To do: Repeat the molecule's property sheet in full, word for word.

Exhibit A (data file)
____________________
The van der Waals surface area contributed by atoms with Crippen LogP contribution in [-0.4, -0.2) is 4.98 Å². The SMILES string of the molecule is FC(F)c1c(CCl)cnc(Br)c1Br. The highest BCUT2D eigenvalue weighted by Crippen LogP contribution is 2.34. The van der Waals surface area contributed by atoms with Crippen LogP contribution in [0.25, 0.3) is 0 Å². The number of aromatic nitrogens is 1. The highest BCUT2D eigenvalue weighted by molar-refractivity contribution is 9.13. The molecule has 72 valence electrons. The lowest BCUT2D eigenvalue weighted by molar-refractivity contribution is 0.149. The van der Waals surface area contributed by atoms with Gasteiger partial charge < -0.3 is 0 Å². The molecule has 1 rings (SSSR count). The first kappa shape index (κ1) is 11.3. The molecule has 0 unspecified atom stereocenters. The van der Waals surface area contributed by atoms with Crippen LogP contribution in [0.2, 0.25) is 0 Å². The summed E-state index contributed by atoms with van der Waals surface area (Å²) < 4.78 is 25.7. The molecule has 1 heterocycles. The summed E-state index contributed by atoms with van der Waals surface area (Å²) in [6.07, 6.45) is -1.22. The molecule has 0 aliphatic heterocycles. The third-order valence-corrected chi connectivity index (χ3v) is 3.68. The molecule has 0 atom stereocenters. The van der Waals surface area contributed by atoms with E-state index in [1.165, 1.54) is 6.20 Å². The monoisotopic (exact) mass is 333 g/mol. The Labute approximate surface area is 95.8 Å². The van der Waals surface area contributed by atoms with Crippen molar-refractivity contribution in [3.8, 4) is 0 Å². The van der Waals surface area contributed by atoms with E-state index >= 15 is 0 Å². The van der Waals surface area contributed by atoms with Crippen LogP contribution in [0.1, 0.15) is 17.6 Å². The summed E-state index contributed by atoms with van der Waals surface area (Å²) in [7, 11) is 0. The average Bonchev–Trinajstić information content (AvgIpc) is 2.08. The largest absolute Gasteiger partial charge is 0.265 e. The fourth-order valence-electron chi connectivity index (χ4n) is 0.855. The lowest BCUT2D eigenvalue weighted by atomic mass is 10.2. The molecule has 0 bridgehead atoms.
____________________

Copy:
The van der Waals surface area contributed by atoms with Crippen LogP contribution in [-0.4, -0.2) is 4.98 Å². The SMILES string of the molecule is FC(F)c1c(CCl)cnc(Br)c1Br. The highest BCUT2D eigenvalue weighted by Crippen LogP contribution is 2.34. The van der Waals surface area contributed by atoms with Crippen LogP contribution in [0.25, 0.3) is 0 Å². The number of aromatic nitrogens is 1. The highest BCUT2D eigenvalue weighted by molar-refractivity contribution is 9.13. The molecule has 72 valence electrons. The lowest BCUT2D eigenvalue weighted by molar-refractivity contribution is 0.149. The van der Waals surface area contributed by atoms with Gasteiger partial charge < -0.3 is 0 Å². The molecule has 1 rings (SSSR count). The first kappa shape index (κ1) is 11.3. The molecule has 0 unspecified atom stereocenters. The van der Waals surface area contributed by atoms with Crippen LogP contribution in [0.2, 0.25) is 0 Å². The summed E-state index contributed by atoms with van der Waals surface area (Å²) < 4.78 is 25.7. The molecule has 1 heterocycles. The summed E-state index contributed by atoms with van der Waals surface area (Å²) in [6.07, 6.45) is -1.22. The molecule has 0 aliphatic heterocycles. The third-order valence-corrected chi connectivity index (χ3v) is 3.68. The molecule has 0 atom stereocenters. The van der Waals surface area contributed by atoms with E-state index in [1.165, 1.54) is 6.20 Å². The monoisotopic (exact) mass is 333 g/mol. The Labute approximate surface area is 95.8 Å². The van der Waals surface area contributed by atoms with Crippen molar-refractivity contribution in [3.8, 4) is 0 Å². The van der Waals surface area contributed by atoms with E-state index >= 15 is 0 Å². The van der Waals surface area contributed by atoms with Crippen LogP contribution in [0.1, 0.15) is 17.6 Å². The summed E-state index contributed by atoms with van der Waals surface area (Å²) in [7, 11) is 0. The average Bonchev–Trinajstić information content (AvgIpc) is 2.08. The largest absolute Gasteiger partial charge is 0.265 e. The fourth-order valence-electron chi connectivity index (χ4n) is 0.855. The lowest BCUT2D eigenvalue weighted by atomic mass is 10.2. The molecule has 0 bridgehead atoms.